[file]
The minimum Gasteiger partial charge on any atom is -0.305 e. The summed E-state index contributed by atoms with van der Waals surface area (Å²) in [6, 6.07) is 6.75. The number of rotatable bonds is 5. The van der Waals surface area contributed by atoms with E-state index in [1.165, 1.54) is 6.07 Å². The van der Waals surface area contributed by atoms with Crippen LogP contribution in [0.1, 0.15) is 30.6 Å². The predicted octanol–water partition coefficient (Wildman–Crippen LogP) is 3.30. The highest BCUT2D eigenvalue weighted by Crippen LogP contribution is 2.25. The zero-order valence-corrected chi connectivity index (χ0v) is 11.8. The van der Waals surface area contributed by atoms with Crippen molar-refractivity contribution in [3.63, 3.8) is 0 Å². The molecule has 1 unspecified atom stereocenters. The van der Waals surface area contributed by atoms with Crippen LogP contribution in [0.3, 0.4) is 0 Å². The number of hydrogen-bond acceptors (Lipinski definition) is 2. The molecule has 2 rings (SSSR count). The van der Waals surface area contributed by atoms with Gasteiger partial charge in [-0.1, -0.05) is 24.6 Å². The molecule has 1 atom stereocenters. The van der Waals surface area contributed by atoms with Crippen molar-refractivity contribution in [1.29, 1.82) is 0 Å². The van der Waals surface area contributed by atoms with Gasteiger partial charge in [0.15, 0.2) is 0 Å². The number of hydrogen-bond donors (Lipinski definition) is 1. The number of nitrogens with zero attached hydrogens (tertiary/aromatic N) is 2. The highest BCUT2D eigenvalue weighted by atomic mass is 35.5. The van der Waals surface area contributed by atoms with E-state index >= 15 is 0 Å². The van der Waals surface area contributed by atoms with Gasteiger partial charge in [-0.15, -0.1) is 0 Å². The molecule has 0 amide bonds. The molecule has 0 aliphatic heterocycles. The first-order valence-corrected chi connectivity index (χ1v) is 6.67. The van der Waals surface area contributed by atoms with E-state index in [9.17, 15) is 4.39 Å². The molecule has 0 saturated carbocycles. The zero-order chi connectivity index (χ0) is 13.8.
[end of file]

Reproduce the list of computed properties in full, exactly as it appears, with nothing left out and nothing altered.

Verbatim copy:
The minimum Gasteiger partial charge on any atom is -0.305 e. The summed E-state index contributed by atoms with van der Waals surface area (Å²) in [6, 6.07) is 6.75. The number of rotatable bonds is 5. The van der Waals surface area contributed by atoms with E-state index in [1.165, 1.54) is 6.07 Å². The van der Waals surface area contributed by atoms with Crippen LogP contribution in [0.1, 0.15) is 30.6 Å². The predicted octanol–water partition coefficient (Wildman–Crippen LogP) is 3.30. The highest BCUT2D eigenvalue weighted by Crippen LogP contribution is 2.25. The zero-order valence-corrected chi connectivity index (χ0v) is 11.8. The van der Waals surface area contributed by atoms with Crippen molar-refractivity contribution in [3.63, 3.8) is 0 Å². The molecule has 1 unspecified atom stereocenters. The van der Waals surface area contributed by atoms with Crippen LogP contribution in [0.3, 0.4) is 0 Å². The number of hydrogen-bond acceptors (Lipinski definition) is 2. The molecule has 2 rings (SSSR count). The van der Waals surface area contributed by atoms with Gasteiger partial charge in [-0.1, -0.05) is 24.6 Å². The molecule has 1 atom stereocenters. The van der Waals surface area contributed by atoms with Crippen molar-refractivity contribution in [1.29, 1.82) is 0 Å². The van der Waals surface area contributed by atoms with Gasteiger partial charge in [0.15, 0.2) is 0 Å². The number of hydrogen-bond donors (Lipinski definition) is 1. The number of nitrogens with zero attached hydrogens (tertiary/aromatic N) is 2. The highest BCUT2D eigenvalue weighted by atomic mass is 35.5. The van der Waals surface area contributed by atoms with E-state index >= 15 is 0 Å². The van der Waals surface area contributed by atoms with Gasteiger partial charge in [-0.15, -0.1) is 0 Å². The molecule has 0 amide bonds. The molecule has 0 aliphatic heterocycles. The first-order valence-corrected chi connectivity index (χ1v) is 6.67. The van der Waals surface area contributed by atoms with E-state index in [9.17, 15) is 4.39 Å². The molecule has 0 saturated carbocycles. The zero-order chi connectivity index (χ0) is 13.8.